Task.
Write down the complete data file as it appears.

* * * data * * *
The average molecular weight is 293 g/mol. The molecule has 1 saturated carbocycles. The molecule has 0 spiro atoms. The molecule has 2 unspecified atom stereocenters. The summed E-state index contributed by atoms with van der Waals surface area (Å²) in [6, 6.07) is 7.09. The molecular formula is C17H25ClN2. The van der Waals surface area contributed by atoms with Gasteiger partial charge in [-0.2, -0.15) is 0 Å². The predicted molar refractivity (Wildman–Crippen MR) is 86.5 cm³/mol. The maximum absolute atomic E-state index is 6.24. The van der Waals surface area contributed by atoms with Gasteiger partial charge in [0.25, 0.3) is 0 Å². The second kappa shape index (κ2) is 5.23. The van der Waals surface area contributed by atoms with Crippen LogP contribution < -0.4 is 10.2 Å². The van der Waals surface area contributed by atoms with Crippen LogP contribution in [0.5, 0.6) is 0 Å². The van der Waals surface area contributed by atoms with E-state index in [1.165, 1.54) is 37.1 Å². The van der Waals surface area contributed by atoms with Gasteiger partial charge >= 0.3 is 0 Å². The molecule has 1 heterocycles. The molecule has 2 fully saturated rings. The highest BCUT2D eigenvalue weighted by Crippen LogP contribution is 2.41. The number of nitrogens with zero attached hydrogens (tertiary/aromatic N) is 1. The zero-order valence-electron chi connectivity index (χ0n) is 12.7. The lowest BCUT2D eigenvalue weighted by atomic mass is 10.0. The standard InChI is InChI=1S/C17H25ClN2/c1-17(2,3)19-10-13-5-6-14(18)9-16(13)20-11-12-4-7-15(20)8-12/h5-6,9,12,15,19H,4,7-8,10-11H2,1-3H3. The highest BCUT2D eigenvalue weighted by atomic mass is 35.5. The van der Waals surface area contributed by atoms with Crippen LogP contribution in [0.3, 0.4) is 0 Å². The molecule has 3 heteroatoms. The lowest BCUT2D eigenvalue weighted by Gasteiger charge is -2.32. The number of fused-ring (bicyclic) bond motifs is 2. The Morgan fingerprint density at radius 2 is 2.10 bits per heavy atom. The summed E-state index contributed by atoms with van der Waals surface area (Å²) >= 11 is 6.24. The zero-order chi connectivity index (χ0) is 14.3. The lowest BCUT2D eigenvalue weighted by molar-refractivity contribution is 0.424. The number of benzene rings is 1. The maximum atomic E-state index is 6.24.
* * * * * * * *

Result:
The average molecular weight is 293 g/mol. The molecule has 1 saturated carbocycles. The molecule has 0 spiro atoms. The molecule has 2 unspecified atom stereocenters. The summed E-state index contributed by atoms with van der Waals surface area (Å²) in [6, 6.07) is 7.09. The molecular formula is C17H25ClN2. The van der Waals surface area contributed by atoms with Gasteiger partial charge in [-0.2, -0.15) is 0 Å². The predicted molar refractivity (Wildman–Crippen MR) is 86.5 cm³/mol. The maximum absolute atomic E-state index is 6.24. The van der Waals surface area contributed by atoms with Gasteiger partial charge in [0.25, 0.3) is 0 Å². The second kappa shape index (κ2) is 5.23. The van der Waals surface area contributed by atoms with Crippen LogP contribution < -0.4 is 10.2 Å². The van der Waals surface area contributed by atoms with Crippen LogP contribution in [0.5, 0.6) is 0 Å². The van der Waals surface area contributed by atoms with E-state index in [1.165, 1.54) is 37.1 Å². The van der Waals surface area contributed by atoms with Gasteiger partial charge >= 0.3 is 0 Å². The molecule has 1 heterocycles. The molecule has 2 fully saturated rings. The highest BCUT2D eigenvalue weighted by Crippen LogP contribution is 2.41. The number of nitrogens with zero attached hydrogens (tertiary/aromatic N) is 1. The zero-order valence-electron chi connectivity index (χ0n) is 12.7. The lowest BCUT2D eigenvalue weighted by atomic mass is 10.0. The standard InChI is InChI=1S/C17H25ClN2/c1-17(2,3)19-10-13-5-6-14(18)9-16(13)20-11-12-4-7-15(20)8-12/h5-6,9,12,15,19H,4,7-8,10-11H2,1-3H3. The highest BCUT2D eigenvalue weighted by atomic mass is 35.5. The van der Waals surface area contributed by atoms with Crippen LogP contribution in [0.3, 0.4) is 0 Å². The molecule has 3 heteroatoms. The lowest BCUT2D eigenvalue weighted by Gasteiger charge is -2.32. The number of fused-ring (bicyclic) bond motifs is 2. The Morgan fingerprint density at radius 2 is 2.10 bits per heavy atom. The summed E-state index contributed by atoms with van der Waals surface area (Å²) >= 11 is 6.24. The zero-order chi connectivity index (χ0) is 14.3. The lowest BCUT2D eigenvalue weighted by molar-refractivity contribution is 0.424. The number of benzene rings is 1. The maximum atomic E-state index is 6.24.